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Lumber prices, supply shortages and more have turned the local lumber industry on its head

According to the National Association of Home Builders, the price of lumber tripled between April 2020 and May 2021. It has devalued since last summer, but now it is beginning to rise again. Peabody, president of Lumber Mart Inc., estimates the normal cost per thousand used to be around $300 to $325 per thousand units, whereas during the pandemic, it hit a high of around $1,500 per thousand units.

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Trent Peabody, president and CEO of Lumber Mart, discusses fluctuating lumber prices in the past year during the COVID-19 pandemic. Photo by Eric Hylden/Grand Forks Herald

At one point in the pandemic, Trent Peabody wasn’t sure when the beating the lumber industry was taking was going to end.

“This last year has been one heck of a rollercoaster ride,” Peabody said. “The price of lumber reached an all-time high in the industry. It’s never been that high ever.”

According to the National Association of Home Builders, the price of lumber tripled between April 2020 and May 2021. It has devalued since last summer, but now it is beginning to rise again. Peabody, president of Lumber Mart Inc., estimates the normal cost used to be around $300 to $325 per thousand units, whereas during the pandemic, it hit a high of around $1,500.

Then, in fewer than 30 days, it dropped to between $600 to $700 per thousand units. Just like that, the product Lumber Mart Inc. and others bought just a month earlier had lost anywhere from 40% to 47% of its value.

“You just devalued your inventory,” Peabody said. “Take every dollar in your pocket and take 50 cents off of it. It hurts, but it’s part of the commodity business.”

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Peabody said nobody in the industry had any idea a crash of that magnitude was possible, let alone going to happen in such a short period of time.

“If you would’ve told me it was going to happen as fast as it did, I would say you were crazy,” Peabody said.

However, Peabody said while crashes like the one last summer hurt, it is still part of the business for prices to fluctuate based on supply and demand.

“We can't really all of a sudden just start running numbers way up because we hope that we bought right, that we have inventory to carry us through, and it's just a hiccup in the market and it’s going to come back on,” Peabody said. “That's what everybody was anticipating with the high run that we had -- that it was just going to be a hiccup in the market, and then it never came up. It ran that way for over 18 months, which is just unheard of in this industry.”

Supply and demand, coupled with large swings in the price of lumber, have caused lead times for products to swell. The local housing market affects it as well. Peabody said the Grand Forks housing market has held throughout the summer and fall months.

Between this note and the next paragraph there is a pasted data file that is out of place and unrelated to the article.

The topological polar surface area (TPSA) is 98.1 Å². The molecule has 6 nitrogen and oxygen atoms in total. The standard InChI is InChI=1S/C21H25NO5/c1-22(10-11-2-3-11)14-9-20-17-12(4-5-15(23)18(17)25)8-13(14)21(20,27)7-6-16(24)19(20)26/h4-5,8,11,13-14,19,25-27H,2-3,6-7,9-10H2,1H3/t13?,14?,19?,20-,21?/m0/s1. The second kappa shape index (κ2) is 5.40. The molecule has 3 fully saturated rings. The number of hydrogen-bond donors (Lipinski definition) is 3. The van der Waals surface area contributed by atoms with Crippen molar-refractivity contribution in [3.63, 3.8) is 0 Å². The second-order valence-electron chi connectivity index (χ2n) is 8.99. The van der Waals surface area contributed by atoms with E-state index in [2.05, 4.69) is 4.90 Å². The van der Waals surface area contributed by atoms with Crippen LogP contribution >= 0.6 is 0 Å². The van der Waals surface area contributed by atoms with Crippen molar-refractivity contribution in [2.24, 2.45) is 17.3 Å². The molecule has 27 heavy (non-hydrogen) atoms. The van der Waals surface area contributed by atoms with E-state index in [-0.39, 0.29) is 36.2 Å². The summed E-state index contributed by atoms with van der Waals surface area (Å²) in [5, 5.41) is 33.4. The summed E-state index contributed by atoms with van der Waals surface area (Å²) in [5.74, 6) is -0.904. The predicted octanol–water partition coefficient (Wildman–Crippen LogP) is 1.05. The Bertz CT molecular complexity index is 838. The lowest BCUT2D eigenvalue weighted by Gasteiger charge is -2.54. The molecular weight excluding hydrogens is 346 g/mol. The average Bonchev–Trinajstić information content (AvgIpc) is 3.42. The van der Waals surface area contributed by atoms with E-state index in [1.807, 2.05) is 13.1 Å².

“The housing market has been very strong in Grand Forks, and a lot of homes that are hitting the market are not on the market for long periods of time, depending upon the price point at which they’re selling at,” Peabody said.

Material shortages have become prevalent as well. Lumber Mart has had issues getting materials to manufacture windows and doors. It has also faced shortages in steel, which the company uses to make connector plates for its truss plates. The price of steel, in particular, has become an issue, and Peabody doesn’t see it decreasing any time soon.

Production lead times have swelled, too. Peabody estimates lead times have increased from two weeks as a normal benchmark to sometimes 20 weeks or more.

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Hiring issues have exacerbated the time it takes to complete projects, as well. Peabody said there are starts and stops on construction because the lack of supplies and workers makes it harder to plan.

“The builders, the electricians, the plumbers and etcetera are having a hard time also filling their roles with staff and being able to handle the influx of the workload that's there, and if there's a high demand for those individuals, then they can demand a premium for their services in order to get things done,” Peabody said.

Peabody remains optimistic through it all. He said there are silver linings to how the price of lumber and other factors have changed the market.

“We’ve got great bank rates right now,” Peabody said. “Grand Forks has a good selection of buildable lots that are for sale. The resale side of homes being in a down inventory, if you put your house up for sale you're probably going to need less time on the market, and you're probably going to get a higher dollar value for rebuilding or selling.”

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